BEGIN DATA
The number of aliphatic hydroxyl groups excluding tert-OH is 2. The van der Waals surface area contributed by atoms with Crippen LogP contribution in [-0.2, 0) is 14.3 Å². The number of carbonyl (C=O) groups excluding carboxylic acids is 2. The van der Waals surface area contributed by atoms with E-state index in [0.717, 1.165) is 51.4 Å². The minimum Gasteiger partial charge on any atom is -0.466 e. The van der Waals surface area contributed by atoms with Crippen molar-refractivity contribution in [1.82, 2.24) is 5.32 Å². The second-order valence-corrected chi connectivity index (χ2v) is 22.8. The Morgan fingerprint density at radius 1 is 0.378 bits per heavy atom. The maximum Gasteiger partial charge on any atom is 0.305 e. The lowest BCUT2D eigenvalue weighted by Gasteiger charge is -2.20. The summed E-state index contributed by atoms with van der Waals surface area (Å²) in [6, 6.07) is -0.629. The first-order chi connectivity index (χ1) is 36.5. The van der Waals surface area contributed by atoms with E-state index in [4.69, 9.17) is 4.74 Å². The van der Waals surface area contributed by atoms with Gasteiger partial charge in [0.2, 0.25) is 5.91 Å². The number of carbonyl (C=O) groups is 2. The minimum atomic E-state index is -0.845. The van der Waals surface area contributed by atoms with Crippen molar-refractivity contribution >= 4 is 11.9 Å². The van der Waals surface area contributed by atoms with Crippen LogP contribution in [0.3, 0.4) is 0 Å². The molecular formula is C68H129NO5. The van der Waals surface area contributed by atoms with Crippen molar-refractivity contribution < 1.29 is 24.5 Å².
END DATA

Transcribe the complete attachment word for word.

The number of aliphatic hydroxyl groups excluding tert-OH is 2. The van der Waals surface area contributed by atoms with Crippen LogP contribution in [-0.2, 0) is 14.3 Å². The number of carbonyl (C=O) groups excluding carboxylic acids is 2. The van der Waals surface area contributed by atoms with E-state index in [0.717, 1.165) is 51.4 Å². The minimum Gasteiger partial charge on any atom is -0.466 e. The van der Waals surface area contributed by atoms with Crippen molar-refractivity contribution in [1.82, 2.24) is 5.32 Å². The second-order valence-corrected chi connectivity index (χ2v) is 22.8. The Morgan fingerprint density at radius 1 is 0.378 bits per heavy atom. The maximum Gasteiger partial charge on any atom is 0.305 e. The lowest BCUT2D eigenvalue weighted by Gasteiger charge is -2.20. The summed E-state index contributed by atoms with van der Waals surface area (Å²) in [6, 6.07) is -0.629. The first-order chi connectivity index (χ1) is 36.5. The van der Waals surface area contributed by atoms with E-state index in [4.69, 9.17) is 4.74 Å². The van der Waals surface area contributed by atoms with Gasteiger partial charge in [0.2, 0.25) is 5.91 Å². The number of carbonyl (C=O) groups is 2. The minimum atomic E-state index is -0.845. The van der Waals surface area contributed by atoms with Crippen molar-refractivity contribution >= 4 is 11.9 Å². The van der Waals surface area contributed by atoms with Crippen LogP contribution in [0.3, 0.4) is 0 Å². The molecular formula is C68H129NO5. The van der Waals surface area contributed by atoms with Crippen molar-refractivity contribution < 1.29 is 24.5 Å².